I hate talks that drag on, and on, and on. I just attended an academic panel recently where the speaker had 15 minutes and he went on for 30. I was actually praying that the talk would end, by the time he was done, I had left the room. If you need to fill the time, you can always talk to the audience.

9. Provide link love.
This doesn’t mean that you need to link to other bloggers – I mean, link your talk to your fellow speakers if you are in a panel, or provide MANY examples of what you are presenting that are NOT yours. I know that I am guilty of self-citations in many of my own papers, but I also cite LOTS of other academics.

10. If at all possible, provide handouts.
I know that I attend lots of geeky conferences, and that I am all for saving trees, but sometimes, you DO need a physical, printed piece of paper. It’s funny – at EVERY geek event I attend, people ask me for my CARD. I am like “hey, can’t you just go to my blog site?” – but it’s true, people still DO read printed pieces of paper. And handouts really help a reader follow your train of thought.

Of course, I am more than happy to integrate any suggestions. These are the things that I’ve learned through the years of giving talks.

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Comments»

1. inaequitas - June 9, 2008

On the topic of visuals/not reading, I would always add a note, if needed, to NOT have presentations that you read out or that simply mirror the words that are coming out of your mouth too closely. I have seen sufficiently many PR/marketing/sales/end-of-quarter presentations to know that numbers, charts, blocks of text and a complete disregard of design principles (that speak at large on contrast, typeface considerations, layout etc) to know how ineffective, boring and lame the presentation ends up being. The lack of visuals may just as well be more to your benefit in certain situations.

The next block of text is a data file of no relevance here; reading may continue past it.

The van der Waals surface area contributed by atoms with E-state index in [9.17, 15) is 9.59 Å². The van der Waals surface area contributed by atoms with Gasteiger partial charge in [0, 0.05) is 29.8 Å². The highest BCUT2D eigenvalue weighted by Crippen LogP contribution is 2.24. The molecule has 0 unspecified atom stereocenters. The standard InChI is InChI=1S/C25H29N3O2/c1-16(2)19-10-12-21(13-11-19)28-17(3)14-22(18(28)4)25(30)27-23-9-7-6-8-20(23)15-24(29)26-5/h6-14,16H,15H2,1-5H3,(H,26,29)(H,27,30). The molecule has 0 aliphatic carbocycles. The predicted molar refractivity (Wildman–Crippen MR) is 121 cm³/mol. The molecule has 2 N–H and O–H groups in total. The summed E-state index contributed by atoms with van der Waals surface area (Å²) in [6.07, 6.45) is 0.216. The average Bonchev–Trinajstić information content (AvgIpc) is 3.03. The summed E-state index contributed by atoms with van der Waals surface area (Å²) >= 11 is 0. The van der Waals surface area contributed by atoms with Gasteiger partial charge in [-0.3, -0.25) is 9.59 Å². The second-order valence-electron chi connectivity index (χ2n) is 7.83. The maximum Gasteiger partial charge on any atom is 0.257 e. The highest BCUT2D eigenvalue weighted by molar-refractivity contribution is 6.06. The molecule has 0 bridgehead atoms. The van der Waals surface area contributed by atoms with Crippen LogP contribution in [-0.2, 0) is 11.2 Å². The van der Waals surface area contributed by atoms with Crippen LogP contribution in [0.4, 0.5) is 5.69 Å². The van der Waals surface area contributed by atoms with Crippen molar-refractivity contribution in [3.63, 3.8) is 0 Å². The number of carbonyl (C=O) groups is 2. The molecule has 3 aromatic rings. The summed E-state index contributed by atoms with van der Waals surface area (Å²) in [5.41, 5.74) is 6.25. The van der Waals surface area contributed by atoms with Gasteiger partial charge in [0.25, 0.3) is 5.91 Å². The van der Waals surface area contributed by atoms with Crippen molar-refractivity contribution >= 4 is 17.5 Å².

Great presentations? Goes without saying, but Steve Jobs has probably gotten the art all figured out for his keynotes. Laurence Lessig, as well, has a most effective presentation style.

I would say, for the visuals, either narrate the slides or have them as your backdrop. Ignore them or make yourself ignored (but not what you are saying, of course). Do not force the audience to follow both because they will not follow either.

2. teflonjedi - June 10, 2008

For item #5, I would suggest that sometimes planting questions in your talk is a great way to get the audience to engage.

In my Master’s thesis, I sprinkled 5 slight errors in the document. Thus, when the thesis defence came along, I was prepared for the questions already. It actually worked pretty well, and also helped me deal with my nervousness. The audience (my defence committee) engaged along a path of my choosing. (I did correct all 5 slight errors afterwords….plus fixing the spelling on the name of the scholarship I was on, which was just embarrassing…

3. Raul - June 10, 2008

@ inaequitas – true, slides should be the backdrop

@ teflonjedi – wow, that’s an interesting strategy!